You are on page 1of 1



In McCutcheonv. FEC,Justice Breyer referredto thefreedomofspeech,notonlyasanindividuals rightto

engage in political speech,butalsothe publicsinterestinpreservingademocratic orderinwhich collectivespeech
matters. This notion of a collective First Amendment was emphatically rejected by the majority opinion that
explained that the First Amendment safeguards an individuals right to participate in the public debate through
political expression and political association. Chief Justice Roberts retorted, there are compelling reasons not to
The conflict between individual liberty and collective welfare is not new. But, the McCutcheon opinions
signal a shifting trendinprogressiveandconservative thought on theFirstAmendment,andindividual libertymore
generally. Three important examples illustrate this divide. First, the speech rights of corporations who engage in
advocacy once thought the role ofindividuals. Second, thereligiousliberty ofcorporationsthatexercise faith,once
thoughtonly thedogmaofbelievers.Third,the freedom ofassociationofgroups,who use theirassemblyto thwart,
Historically, liberals tended to favor broad conceptions of individual rights, with respect to protecting
unconventional and unpopularspeech, minorityreligiousgroups, andthe rightto privateassociation. Conservatives,
in contrast,oftenopposedsuch rights tothe extenttheyimpeded thepreservationof traditionalsocialnorms. Butin
recent years there has been a reversal, as the right has coopted the mantle of individual liberty against claims of
governmental intrusionintotheirtimehonored institutions.But forthe left,arobustfreedomofspeech,religion,and
associationno longer servingthe causesofsocialjusticecannowmoreeasilybesubordinated tothe generalized
First, with respect to free speech, the progressive preferenceforcollective libertyisevidentin theACLUs
decision not to file a brief in McCutcheon, reflecting a divide among its members. As Floyd Abrams opined, the
dissent offers a very troubling vision of free expression and is deeply disquieting. With respect to speech,
modernday liberalism seems to be drifting away from protecting individual freedom, and more towards
Second, with respect to free exercise, we have witnesses a bold transformation of the Religious Freedom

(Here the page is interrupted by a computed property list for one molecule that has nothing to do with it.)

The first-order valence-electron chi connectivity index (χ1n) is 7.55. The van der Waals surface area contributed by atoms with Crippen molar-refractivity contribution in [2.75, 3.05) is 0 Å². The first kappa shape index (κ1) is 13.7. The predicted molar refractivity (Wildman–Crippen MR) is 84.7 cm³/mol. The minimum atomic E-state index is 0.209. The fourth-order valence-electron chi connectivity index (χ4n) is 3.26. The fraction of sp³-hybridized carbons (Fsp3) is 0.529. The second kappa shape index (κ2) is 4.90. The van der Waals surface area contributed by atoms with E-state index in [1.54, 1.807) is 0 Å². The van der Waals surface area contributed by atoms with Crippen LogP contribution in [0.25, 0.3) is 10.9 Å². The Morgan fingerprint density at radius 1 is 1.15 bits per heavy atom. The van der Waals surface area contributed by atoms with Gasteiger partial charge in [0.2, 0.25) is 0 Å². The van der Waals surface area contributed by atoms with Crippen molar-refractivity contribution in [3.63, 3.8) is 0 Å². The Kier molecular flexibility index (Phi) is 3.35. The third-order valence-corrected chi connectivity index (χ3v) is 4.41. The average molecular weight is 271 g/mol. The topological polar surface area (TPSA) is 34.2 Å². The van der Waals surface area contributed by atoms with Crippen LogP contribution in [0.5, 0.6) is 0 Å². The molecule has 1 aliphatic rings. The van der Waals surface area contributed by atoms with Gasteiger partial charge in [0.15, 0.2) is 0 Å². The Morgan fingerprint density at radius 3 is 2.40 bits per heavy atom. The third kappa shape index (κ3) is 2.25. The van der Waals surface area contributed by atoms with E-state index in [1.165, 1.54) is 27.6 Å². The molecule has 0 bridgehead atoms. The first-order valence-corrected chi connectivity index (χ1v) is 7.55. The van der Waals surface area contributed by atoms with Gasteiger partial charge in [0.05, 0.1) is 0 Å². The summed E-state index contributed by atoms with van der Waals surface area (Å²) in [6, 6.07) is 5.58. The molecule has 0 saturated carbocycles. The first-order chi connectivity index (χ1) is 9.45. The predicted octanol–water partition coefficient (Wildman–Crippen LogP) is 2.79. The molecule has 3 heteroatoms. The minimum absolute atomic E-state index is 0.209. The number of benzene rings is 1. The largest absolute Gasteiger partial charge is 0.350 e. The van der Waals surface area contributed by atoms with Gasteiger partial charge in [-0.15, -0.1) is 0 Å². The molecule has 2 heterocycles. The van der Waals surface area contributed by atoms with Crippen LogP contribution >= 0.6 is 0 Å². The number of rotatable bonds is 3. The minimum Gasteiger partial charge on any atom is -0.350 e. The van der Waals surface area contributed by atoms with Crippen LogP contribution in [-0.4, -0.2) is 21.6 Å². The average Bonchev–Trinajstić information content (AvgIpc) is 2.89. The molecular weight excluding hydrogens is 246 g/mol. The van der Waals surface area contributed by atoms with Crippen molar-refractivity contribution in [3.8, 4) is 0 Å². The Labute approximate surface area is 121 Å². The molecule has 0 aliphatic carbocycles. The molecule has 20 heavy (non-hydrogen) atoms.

RestorationAct(RFRA).IntroducedinCongress by SenatorsKennedy andRep.Schumer,andsignedintolawby
President Clinton in 1993, RFRA was designed as a legislative override of Justice Scalias unpopular decision in
Employment Division v. Smith. The law was designed as a shield to protect religious minorities, such as Native
Americans who use sacramental peyote, from laws that infringe on their exercise. Fastforward two decades, and
RFRA is now wielded asasword toenforcethe religiousidentitiesof corporations,that cannot beburdened by the
Affordable Care Acts contraceptives mandate. In her dissent in Burwell v. Hobby Lobby, Justice Ginsburg
highlighted thedivide,focusingonhow theCourtsaccommodation ofthe religiouslibertiesofHobbyLobbywould
have an impact on thousandsof women whodonotsharethecorporationowners religiousfaith.ForGinsburg,
the collective needs of society for covered contraception easily trumps religious liberty. The majority, which
Third, concerning thefreedomof association,the importanceofprivateassemblyhasnow inmany contexts
given way to compulsion for groups not advancing the goals of social justice. During the Civil Rights Era, the
membership lists of the NAACP, and the right toprivatelyassociatewere heldsacrosanct. Buttoday,priorities are
reversed.Progressives seektounmaskthosewhosignedpetitionsopposingsamesexmarriage, subpoenapastorswho
deliveredsermonsopposingLGBTlaws, andworkto compel religiousgroupsto admitmembersantitheticaltotheir
Collective Liberty chronicles the juxtaposition of positions among liberals and conservatives between
collective,andindividual views ofrights,andexplainswhatthis meansfor thedevelopmentof theFirstAmendment